Germany’s biggest steelmaker Thyssenkrupp wants to play a role in any consolidation of the European steel market, which is afflicted by excess production capacity and a weak demand outlook, its chief executive said.
“We have clearly said that we consider a consolidation as a sensible and proper step towards a solution. And if such solutions are possible we will play an active role from a position of strength,” Heinrich Hiesinger told reporters.
“Whether, when and with whom consolidation may take place is still completely unclear today,” he said in remarks released on Friday.
Tata Steel’s move to sell its British operations has increased expectations that a deadlock among European steelmakers, each unwilling to make the first move, could finally be broken.
Thyssenkrupp shares were up 1.2 per cent by 0912 GMT at the top of the German blue-chip index. ArcelorMittal, the world’s biggest steelmaker, rose 0.4 per cent, while German steelmaker Salzgitter fell 0.4 per cent.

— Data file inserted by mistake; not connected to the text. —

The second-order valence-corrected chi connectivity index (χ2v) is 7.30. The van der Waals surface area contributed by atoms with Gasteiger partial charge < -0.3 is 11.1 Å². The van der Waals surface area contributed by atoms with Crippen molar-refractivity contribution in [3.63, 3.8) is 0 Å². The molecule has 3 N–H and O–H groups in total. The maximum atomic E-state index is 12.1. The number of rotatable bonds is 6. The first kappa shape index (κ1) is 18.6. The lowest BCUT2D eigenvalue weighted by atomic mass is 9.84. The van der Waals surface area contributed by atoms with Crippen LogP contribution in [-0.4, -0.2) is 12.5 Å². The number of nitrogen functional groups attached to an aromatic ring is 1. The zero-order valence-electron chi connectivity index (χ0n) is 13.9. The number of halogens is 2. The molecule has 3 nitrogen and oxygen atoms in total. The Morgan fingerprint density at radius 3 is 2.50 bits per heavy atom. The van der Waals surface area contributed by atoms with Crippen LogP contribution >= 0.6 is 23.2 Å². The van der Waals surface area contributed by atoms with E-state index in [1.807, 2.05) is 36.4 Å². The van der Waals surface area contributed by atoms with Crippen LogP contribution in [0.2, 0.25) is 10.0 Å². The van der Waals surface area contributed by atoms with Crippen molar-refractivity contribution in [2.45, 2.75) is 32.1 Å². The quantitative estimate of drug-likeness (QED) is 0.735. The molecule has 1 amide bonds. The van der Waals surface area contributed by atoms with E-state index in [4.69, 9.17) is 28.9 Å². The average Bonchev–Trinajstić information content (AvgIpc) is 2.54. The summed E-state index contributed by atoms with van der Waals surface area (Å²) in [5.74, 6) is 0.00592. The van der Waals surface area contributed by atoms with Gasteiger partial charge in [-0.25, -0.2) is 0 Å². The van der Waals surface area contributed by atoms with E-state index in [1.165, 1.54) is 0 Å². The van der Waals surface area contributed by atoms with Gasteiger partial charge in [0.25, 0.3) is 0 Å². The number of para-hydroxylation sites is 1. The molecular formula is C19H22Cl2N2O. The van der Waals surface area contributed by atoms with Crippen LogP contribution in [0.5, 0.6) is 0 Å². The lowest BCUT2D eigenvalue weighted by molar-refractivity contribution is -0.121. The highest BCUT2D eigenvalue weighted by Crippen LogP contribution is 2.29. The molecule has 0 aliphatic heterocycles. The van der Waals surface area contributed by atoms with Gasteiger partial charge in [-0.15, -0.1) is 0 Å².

“It’s all a long way off. Until now there’s evidently nothing concrete. But they have to talk to one another, costs have to come down,” said a Frankfurt-based trader.
Hiesinger said: “Demand is indeed stable today but it will grow only immaterially in the future. The issue of overcapacity is being clearly aggravated by high imports from China and also to an extent from Russia.”
Sources have told Reuters that talks are taking place between all Europe’s steelmakers but no deal is imminent. Labour representatives, who have a right to be consulted on any concrete plan, have not been informed.
Hiesinger said he did not believe financially stretched steelmakers would buy one another, but would rather merge their operations with each continuing to own a stake.
Salzgitter, asked for a comment, referred to statements made by Chief Executive Heinz Joerg Fuhrmann in a Reuters interview earlier this year, when he ruled out taking part in any consolidation.